Medical device engineers at the front of the product development process will likely soon — if not already — be encountering revolutionary new and different product design, assembly, and manufacturing considerations not dealt with before. At the same time, these newer, more advanced assembly and manufacturing techniques and capabilities allow medical OEMs to go beyond prototyping and into pilot, medium, and high production runs. Consequently, medical OEMs can maintain manufacturing in the Untied States and keep their intellectual property (IP) safe and secure.

Advanced and small medical electronics — wearable, portable, implantable, ingestible, and insertable — devices are state of the art and at the forefront of a new round of technology trends involving printed circuit board (PCB) assembly and manufacturing. Many of these medical devices are extremely small, often the size of a thumbnail and sometimes, even smaller.

Examples of these miniaturized devices include implantable defibrillators, cardiac pacemakers, programmable infusion pumps, continuous glucose monitoring (CGM) devices, wellness and emergency response safety monitoring systems, and even smaller devices like the so-called ingestible smart pill as shown in Figure 1.

But It’s Not Traditional PCB SMT Assembly

A wide array of conventional medical electronics equipment and products are largely based on traditional PCB surface mount technology (SMT) assembly and manufacturing practices. However, with the onset of miniaturized medical devices, the industry is rapidly moving toward PCB microelectronics assembly and manufacturing to help medical OEMs produce these newer products (see Figure 2).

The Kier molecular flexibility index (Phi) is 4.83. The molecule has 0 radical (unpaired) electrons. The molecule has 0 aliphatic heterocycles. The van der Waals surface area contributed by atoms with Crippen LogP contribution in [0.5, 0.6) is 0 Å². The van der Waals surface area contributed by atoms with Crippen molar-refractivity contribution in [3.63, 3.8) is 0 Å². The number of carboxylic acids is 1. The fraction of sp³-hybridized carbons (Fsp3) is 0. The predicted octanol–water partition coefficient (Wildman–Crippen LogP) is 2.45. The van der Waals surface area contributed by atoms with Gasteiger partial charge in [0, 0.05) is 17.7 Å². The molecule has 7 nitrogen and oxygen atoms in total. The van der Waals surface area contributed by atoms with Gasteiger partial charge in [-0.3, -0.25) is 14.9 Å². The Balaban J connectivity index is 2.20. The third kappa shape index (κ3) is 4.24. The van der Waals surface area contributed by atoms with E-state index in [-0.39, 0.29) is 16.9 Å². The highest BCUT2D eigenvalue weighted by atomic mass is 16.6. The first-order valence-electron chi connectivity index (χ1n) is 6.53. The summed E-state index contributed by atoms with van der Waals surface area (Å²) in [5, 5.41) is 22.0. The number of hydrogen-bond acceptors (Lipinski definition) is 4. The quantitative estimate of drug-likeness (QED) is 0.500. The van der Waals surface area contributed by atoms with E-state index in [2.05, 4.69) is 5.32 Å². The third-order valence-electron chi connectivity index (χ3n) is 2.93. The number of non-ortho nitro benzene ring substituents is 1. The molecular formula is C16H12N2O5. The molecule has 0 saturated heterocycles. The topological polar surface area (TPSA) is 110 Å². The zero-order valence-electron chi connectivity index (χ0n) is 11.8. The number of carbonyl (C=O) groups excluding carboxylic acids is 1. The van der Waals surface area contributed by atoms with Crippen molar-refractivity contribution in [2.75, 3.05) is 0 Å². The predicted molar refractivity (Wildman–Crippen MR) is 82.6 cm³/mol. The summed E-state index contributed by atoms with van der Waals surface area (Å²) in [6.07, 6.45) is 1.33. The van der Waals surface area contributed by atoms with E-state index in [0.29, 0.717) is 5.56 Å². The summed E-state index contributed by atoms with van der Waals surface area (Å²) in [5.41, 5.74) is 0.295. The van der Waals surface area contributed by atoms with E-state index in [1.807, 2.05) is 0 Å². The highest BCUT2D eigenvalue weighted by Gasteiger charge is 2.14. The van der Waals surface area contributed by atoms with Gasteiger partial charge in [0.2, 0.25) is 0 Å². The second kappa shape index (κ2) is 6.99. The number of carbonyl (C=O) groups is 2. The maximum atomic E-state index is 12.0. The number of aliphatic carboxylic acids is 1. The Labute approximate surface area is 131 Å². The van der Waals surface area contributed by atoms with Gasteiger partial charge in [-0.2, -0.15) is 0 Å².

Fig. 2 - PCB microelectronics cleanroom and assembly.

Medical miniaturization is coming to the forefront because doctors, hospitals, and other medical care facilities require more functionality, increased portability, and more robustness to upgrade outpatient practices, surgical procedures, and mobile monitoring equipment. Moreover, these highly advanced devices operating directly with the human body are driving the need for greater medical miniaturization.

A PCB microelectronics assembly line fitted with a number of efficient operations must be able to deal with this emerging device miniaturization efficiently and reliably. Among them are such operations as precise epoxy dispensing, highly accurate component placement during die attach process followed by accurate wire bonding, excellent inspection systems, and final testing tools.

Precise epoxy dispensing is important for effective die attach and encapsulations. Some component placement systems require tolerances of within ±5 µm accuracy. Inspection systems must use inprocess verification methodologies. This allows a product to have self-verification and correction mechanisms built into it for the full manufacturing cycle, thus enabling optimal product creation. Also, final testing tools such as bond shear testing and pull testing are critical so that final product testing can be automated, allowing time to ship the product to be reduced.

New Technology Terminology

When it comes to PCB microelectronics assembly, medical OEM product development engineers are becoming familiar with such terms as multi-tier wire bonding, chip on board (CoB), die attach, and flip chip ball-grid-array (FCBGA), among others. These technologies are all geared toward consuming less PCB real estate but can also significantly increase the total circuitry’s functionality.

However, design advantages and disadvantages, as well as trade-offs, are closely associated with these technologies, depending on specific medical device application. In these instances, it’s prudent for medical OEMs to work closely with their PCB microelectronics assembly management to determine appropriate assembly methodologies.

Wire bonding goes back to the transistor age and has been used to connect a silicon die to its package, most recently to such packages as BGAs. However, now that dramatically increased functionality is in demand for medical miniaturization, multi-tier wire bonding is entering the process to provide such extra functionality.